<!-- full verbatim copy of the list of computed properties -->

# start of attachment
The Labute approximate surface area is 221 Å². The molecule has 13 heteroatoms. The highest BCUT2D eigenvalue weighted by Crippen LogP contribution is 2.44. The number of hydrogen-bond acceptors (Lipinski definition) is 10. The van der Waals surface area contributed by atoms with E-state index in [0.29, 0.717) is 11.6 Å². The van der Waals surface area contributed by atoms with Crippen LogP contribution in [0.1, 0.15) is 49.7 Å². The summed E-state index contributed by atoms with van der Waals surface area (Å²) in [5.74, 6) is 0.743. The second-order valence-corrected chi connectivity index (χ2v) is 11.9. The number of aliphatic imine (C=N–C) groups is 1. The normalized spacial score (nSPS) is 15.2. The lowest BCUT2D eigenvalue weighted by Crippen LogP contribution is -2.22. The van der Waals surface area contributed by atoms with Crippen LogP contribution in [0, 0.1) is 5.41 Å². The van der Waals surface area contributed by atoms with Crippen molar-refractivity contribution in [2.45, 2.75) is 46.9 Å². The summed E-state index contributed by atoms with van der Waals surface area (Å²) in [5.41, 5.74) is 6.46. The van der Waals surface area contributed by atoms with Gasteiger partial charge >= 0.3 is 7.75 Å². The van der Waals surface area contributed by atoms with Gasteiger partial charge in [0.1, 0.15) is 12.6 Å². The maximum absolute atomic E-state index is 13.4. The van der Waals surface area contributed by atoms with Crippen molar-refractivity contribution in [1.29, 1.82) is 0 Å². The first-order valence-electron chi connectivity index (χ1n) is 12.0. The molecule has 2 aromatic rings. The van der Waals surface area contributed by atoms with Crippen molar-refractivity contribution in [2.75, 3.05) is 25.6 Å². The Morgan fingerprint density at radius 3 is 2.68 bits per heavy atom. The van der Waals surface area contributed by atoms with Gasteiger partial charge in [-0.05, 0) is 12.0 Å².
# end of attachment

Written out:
The Labute approximate surface area is 221 Å². The molecule has 13 heteroatoms. The highest BCUT2D eigenvalue weighted by Crippen LogP contribution is 2.44. The number of hydrogen-bond acceptors (Lipinski definition) is 10. The van der Waals surface area contributed by atoms with E-state index in [0.29, 0.717) is 11.6 Å². The van der Waals surface area contributed by atoms with Crippen LogP contribution in [0.1, 0.15) is 49.7 Å². The summed E-state index contributed by atoms with van der Waals surface area (Å²) in [5.74, 6) is 0.743. The second-order valence-corrected chi connectivity index (χ2v) is 11.9. The number of aliphatic imine (C=N–C) groups is 1. The normalized spacial score (nSPS) is 15.2. The lowest BCUT2D eigenvalue weighted by Crippen LogP contribution is -2.22. The van der Waals surface area contributed by atoms with Crippen LogP contribution in [0, 0.1) is 5.41 Å². The van der Waals surface area contributed by atoms with Crippen molar-refractivity contribution in [2.45, 2.75) is 46.9 Å². The summed E-state index contributed by atoms with van der Waals surface area (Å²) in [5.41, 5.74) is 6.46. The van der Waals surface area contributed by atoms with Gasteiger partial charge >= 0.3 is 7.75 Å². The van der Waals surface area contributed by atoms with Gasteiger partial charge in [0.1, 0.15) is 12.6 Å². The maximum absolute atomic E-state index is 13.4. The van der Waals surface area contributed by atoms with Crippen molar-refractivity contribution in [1.29, 1.82) is 0 Å². The first-order valence-electron chi connectivity index (χ1n) is 12.0. The molecule has 2 aromatic rings. The van der Waals surface area contributed by atoms with Crippen molar-refractivity contribution in [2.75, 3.05) is 25.6 Å². The Morgan fingerprint density at radius 3 is 2.68 bits per heavy atom. The van der Waals surface area contributed by atoms with Gasteiger partial charge in [-0.05, 0) is 12.0 Å².